A believer in ‘evolution’ not ‘revolution’
Alanna Kaye, a recent graduate from Bath Spa, has a somewhat unique outlook on her final collection. At some point I realised that it isn’t even a final collection, that’s just the module name. It’s actually just my first collection and I have plenty of chances to do it better and cover all those other ideas.
Her final (or first) collection, Imitation, explores the sartorial relationship between the Eastern and Western hemispheres. The result is a cacophony of texture, check and print which intentionally jar at a close level. When viewed together, however, they create an unexpectedly cohesive collection that hints at a designer who has her mind on the bigger picture.
ModeConnect interviews Alanna…
Your collection noticeably uses very few colours; what made you decide to present your collection in this way?
I feel this is one of the strengths of my collection. I wanted to explore ways of building a monochrome outfit through the use of different shades and prints. I have always felt deeply at ease with a tonal range of just one colour. I focused my collection on the colour green because it felt neutral. It’s not male or female and doesn’t have unavoidable connotations like some colours. It was my blank canvas.
Where did the inspiration to use print in this way come from?
My collection is based on the effect of diaspora on fashion, particularly in Sub Saharan Africa and the West. I was really inspired by a photo of boys from the Xhosa tribe who were all wearing variations of check suits with clashing check shirts and flat caps. There is something slightly naive about the way they are wearing this traditionally Western look. It is this manner that inspired my collection.
Did your background in any way inform the inspiration for your collection?
My mother is white English and my father is Ethiopian, I don’t know him at all and so have grown up in England without any African influence. As a child I barely noticed my skin was a different colour and my friends often joke that I’m whiter than them. I find it interesting that my final collection, inspired by the West and Africa fusing in fashion, does not visually reveal much of its African conception. To look at you probably wouldn’t know that Africa had anything to do with my research. In a way it’s exactly like me.
You describe this as being your first, rather than final, collection. Do you think it is a finished piece or is it something you would like to return to?
I would love to evolve it. I saw the quote A believer in ‘evolution’ not ‘revolution’ somewhere and it struck a chord with how I treat my own work. I would start with my current collection as the brief for a new project. Perhaps finding a way to express what I want to show with greater impact…or maybe designing the line for A/W instead of S/S.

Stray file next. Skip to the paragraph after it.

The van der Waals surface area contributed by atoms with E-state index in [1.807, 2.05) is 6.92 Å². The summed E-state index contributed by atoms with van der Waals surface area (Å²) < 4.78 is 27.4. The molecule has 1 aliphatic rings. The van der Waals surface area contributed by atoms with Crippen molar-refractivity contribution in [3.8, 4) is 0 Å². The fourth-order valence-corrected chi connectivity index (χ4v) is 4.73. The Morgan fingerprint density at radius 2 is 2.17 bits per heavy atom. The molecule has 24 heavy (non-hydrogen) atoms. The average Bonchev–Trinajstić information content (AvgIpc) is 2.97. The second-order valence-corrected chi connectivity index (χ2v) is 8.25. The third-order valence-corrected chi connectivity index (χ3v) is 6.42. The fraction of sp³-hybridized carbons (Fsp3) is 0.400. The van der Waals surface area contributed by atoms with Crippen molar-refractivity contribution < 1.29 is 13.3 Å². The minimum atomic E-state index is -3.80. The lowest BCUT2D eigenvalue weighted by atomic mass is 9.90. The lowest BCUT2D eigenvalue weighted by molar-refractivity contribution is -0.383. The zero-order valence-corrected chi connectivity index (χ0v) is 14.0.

So if you could go back and do it again, is there anything you would change?
The method of research comes with the inspiration. Unfortunately being in the last year of my course, I couldn’t very well pop over to Africa to do some research for my collection. I am satisfied that I chose a source of inspiration meaningful to me and that carried me through, but I wish it could have been more local or accessible. I would have liked to get closer, to have had direct access so I could draw it, write about it, photograph it and so on…
What other challenges did you face when designing your graduate collection?
I had been anticipating my final collection for years. It was going to be so amazing and perfect and run so smoothly. Of course in reality that was rubbish; the amount of pressure I had put on myself for this big finale was really unhelpful when it came to generating ideas. However, when I decided to work with clashing prints and realised how well that would work with my green palette it seemed like everything was coming together. It was a wonderful feeling. That sense of excitement really helped me move forward.
Based on your experience, what would you suggest to students about to start designing their graduate collections?
Always start with something of great interest to you. It has to sustain you for 6 months. Don’t let the thought of it being your ‘final collection’ become too precious. In reality it’s only you’re first collection so if you’re not happy you have plenty of time to do better in the future. Just get lost and messy in the start of the process and then pull back from it later to try and form what you have done into a cohesive and stunning collection. Try not to think about the end of it too much when you’re still at the beginning.